Many studies have reported on associations between specific amino acids and the incidence of insulin resistance and type 2 diabetes.

“Specifically, the branched chain amino acids (BCAA) leucine, isoleucine and valine have gained attention regarding their role in insulin resistance and type 2 diabetes,” Dr. Mireille Serlie, a professor of internal medicine (endocrinology) at Yale School of Medicine, not involved in the research, told Medical News Today.

“However, results are often contradictory and causal relations have not been established in humans,” she cautioned.

Also, it is important to note that insulin resistance might affect BCAA levels and as a result, BCAA levels seem to modulate insulin sensitivity, making association studies more challenging to interpret.

“Many factors affect levels of BCAA in humans, including levels of protein synthesis and breakdown and total dietary intake,” Dr. Serlie told us.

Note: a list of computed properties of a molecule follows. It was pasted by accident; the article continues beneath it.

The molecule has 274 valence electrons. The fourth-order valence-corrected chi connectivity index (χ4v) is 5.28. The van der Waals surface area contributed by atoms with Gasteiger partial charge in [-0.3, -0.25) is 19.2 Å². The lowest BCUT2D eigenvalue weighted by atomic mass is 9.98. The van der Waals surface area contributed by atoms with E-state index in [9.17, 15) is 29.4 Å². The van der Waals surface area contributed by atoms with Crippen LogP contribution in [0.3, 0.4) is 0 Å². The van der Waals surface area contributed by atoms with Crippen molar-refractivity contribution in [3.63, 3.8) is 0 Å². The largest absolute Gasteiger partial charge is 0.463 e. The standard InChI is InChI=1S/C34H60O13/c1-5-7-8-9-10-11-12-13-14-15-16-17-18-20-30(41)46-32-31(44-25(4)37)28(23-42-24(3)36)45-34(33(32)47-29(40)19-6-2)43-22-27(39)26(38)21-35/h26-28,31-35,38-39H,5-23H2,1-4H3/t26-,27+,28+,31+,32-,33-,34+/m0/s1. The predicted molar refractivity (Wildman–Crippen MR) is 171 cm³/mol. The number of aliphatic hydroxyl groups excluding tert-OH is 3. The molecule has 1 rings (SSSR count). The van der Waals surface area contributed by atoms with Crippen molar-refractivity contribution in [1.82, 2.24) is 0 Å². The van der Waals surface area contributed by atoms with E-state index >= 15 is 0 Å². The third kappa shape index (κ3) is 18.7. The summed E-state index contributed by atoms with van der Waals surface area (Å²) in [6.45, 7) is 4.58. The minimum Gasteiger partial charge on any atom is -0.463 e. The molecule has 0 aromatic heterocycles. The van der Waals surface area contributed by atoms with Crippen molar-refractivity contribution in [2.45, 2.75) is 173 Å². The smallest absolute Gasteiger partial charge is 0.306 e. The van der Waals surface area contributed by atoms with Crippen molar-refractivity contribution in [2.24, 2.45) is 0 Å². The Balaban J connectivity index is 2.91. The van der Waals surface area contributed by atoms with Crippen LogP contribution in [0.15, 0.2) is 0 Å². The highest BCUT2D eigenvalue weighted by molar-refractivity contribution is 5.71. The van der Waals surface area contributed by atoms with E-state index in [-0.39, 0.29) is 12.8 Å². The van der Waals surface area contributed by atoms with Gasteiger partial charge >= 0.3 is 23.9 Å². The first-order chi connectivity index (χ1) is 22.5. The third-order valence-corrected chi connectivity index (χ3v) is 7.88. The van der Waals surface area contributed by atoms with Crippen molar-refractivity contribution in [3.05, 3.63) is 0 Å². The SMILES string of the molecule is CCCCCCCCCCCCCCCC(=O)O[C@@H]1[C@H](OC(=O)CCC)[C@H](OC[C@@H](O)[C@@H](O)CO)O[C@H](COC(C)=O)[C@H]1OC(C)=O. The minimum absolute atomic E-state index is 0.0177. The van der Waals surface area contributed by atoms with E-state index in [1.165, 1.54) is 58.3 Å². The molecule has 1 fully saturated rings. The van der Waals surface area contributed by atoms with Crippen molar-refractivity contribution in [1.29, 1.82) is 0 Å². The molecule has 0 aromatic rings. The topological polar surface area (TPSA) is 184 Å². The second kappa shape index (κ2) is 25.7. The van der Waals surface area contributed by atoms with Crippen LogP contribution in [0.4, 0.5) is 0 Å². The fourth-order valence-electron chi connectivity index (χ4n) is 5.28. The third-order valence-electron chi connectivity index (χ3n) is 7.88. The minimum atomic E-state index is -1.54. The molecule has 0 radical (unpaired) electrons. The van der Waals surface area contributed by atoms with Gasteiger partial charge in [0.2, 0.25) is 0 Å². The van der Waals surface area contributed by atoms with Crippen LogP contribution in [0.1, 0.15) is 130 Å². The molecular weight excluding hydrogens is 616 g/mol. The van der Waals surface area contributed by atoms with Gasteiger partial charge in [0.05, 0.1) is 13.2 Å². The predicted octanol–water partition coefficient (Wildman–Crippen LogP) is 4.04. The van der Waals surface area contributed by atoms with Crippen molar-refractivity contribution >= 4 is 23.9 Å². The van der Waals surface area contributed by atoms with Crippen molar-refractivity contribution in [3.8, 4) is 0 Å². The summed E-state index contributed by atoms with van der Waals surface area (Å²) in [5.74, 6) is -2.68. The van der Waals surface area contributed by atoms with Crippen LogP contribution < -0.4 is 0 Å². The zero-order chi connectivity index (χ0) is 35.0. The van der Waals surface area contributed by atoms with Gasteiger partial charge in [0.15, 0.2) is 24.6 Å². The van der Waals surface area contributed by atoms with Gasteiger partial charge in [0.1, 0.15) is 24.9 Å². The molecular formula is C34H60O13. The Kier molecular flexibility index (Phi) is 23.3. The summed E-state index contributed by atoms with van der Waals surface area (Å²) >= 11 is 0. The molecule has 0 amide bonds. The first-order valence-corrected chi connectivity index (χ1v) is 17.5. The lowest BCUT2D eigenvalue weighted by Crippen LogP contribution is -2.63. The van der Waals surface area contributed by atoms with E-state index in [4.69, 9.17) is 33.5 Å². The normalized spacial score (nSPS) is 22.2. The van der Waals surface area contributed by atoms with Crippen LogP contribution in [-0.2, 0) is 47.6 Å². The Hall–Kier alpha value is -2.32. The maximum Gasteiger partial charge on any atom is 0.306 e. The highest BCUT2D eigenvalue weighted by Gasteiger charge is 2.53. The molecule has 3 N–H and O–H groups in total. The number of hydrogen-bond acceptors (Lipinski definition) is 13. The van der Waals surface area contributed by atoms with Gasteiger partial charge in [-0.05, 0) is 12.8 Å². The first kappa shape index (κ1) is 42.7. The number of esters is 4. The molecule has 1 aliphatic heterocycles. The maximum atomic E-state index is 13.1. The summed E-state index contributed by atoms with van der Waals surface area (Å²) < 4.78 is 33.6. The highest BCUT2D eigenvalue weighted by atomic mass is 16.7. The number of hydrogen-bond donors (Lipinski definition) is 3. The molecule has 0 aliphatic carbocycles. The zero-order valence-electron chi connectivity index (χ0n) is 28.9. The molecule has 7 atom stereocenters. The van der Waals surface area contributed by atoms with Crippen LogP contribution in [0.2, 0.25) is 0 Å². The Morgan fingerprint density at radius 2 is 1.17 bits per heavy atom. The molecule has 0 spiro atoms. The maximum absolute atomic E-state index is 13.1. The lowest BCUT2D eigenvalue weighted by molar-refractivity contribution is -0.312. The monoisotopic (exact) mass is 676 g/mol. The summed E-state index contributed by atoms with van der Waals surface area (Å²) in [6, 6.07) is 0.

“Protein source (animal versus plant protein) is another determinant and not always reported in clinical studies. Whether BCAA themselves or their metabolites affect glucose metabolism remains a matter of debate, and how and if insulin resistance increases levels of BCAA is still a topic of study. Therefore, the biological explanation of the association between BCAA, insulin resistance and the incidence of type 2 diabetes in humans has not been elucidated yet.”

– Dr. Mireille Serlie

Furthermore, the study did not find a significant nonlinear association between dietary amino acids and type 2 diabetes risk after adjusting for demographics and lifestyle. This shows that the association between amino acid consumption and type 2 diabetes risk is affected by other variables.